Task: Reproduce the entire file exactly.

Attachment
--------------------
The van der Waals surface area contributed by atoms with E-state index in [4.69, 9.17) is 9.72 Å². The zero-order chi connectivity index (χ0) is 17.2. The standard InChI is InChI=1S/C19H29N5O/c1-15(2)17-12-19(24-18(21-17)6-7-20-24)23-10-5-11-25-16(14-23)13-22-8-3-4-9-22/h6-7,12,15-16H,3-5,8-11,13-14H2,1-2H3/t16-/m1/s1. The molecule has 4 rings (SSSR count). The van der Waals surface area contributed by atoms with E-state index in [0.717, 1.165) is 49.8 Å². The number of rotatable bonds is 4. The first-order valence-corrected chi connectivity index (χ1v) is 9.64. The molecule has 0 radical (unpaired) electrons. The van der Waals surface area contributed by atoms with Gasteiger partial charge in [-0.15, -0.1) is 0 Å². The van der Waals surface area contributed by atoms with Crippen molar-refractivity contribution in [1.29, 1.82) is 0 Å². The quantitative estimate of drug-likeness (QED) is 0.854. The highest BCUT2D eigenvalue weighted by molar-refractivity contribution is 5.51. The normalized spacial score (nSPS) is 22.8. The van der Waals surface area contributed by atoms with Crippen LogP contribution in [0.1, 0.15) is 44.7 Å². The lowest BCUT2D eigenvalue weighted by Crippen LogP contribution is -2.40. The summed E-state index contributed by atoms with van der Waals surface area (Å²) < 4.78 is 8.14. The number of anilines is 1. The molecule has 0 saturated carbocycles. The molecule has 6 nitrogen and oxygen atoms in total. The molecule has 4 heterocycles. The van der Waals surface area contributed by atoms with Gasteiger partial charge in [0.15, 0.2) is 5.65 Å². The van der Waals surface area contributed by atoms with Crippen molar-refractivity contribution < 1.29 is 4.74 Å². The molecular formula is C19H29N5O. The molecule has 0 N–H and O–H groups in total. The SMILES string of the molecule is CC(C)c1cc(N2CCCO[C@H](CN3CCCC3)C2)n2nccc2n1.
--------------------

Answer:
The van der Waals surface area contributed by atoms with E-state index in [4.69, 9.17) is 9.72 Å². The zero-order chi connectivity index (χ0) is 17.2. The standard InChI is InChI=1S/C19H29N5O/c1-15(2)17-12-19(24-18(21-17)6-7-20-24)23-10-5-11-25-16(14-23)13-22-8-3-4-9-22/h6-7,12,15-16H,3-5,8-11,13-14H2,1-2H3/t16-/m1/s1. The molecule has 4 rings (SSSR count). The van der Waals surface area contributed by atoms with E-state index in [0.717, 1.165) is 49.8 Å². The number of rotatable bonds is 4. The first-order valence-corrected chi connectivity index (χ1v) is 9.64. The molecule has 0 radical (unpaired) electrons. The van der Waals surface area contributed by atoms with Gasteiger partial charge in [-0.15, -0.1) is 0 Å². The van der Waals surface area contributed by atoms with Crippen molar-refractivity contribution in [1.29, 1.82) is 0 Å². The quantitative estimate of drug-likeness (QED) is 0.854. The highest BCUT2D eigenvalue weighted by molar-refractivity contribution is 5.51. The normalized spacial score (nSPS) is 22.8. The van der Waals surface area contributed by atoms with Crippen LogP contribution in [0.1, 0.15) is 44.7 Å². The lowest BCUT2D eigenvalue weighted by Crippen LogP contribution is -2.40. The summed E-state index contributed by atoms with van der Waals surface area (Å²) < 4.78 is 8.14. The number of anilines is 1. The molecule has 0 saturated carbocycles. The molecule has 6 nitrogen and oxygen atoms in total. The molecule has 4 heterocycles. The van der Waals surface area contributed by atoms with Gasteiger partial charge in [0.15, 0.2) is 5.65 Å². The van der Waals surface area contributed by atoms with Crippen molar-refractivity contribution < 1.29 is 4.74 Å². The molecular formula is C19H29N5O. The molecule has 0 N–H and O–H groups in total. The SMILES string of the molecule is CC(C)c1cc(N2CCCO[C@H](CN3CCCC3)C2)n2nccc2n1.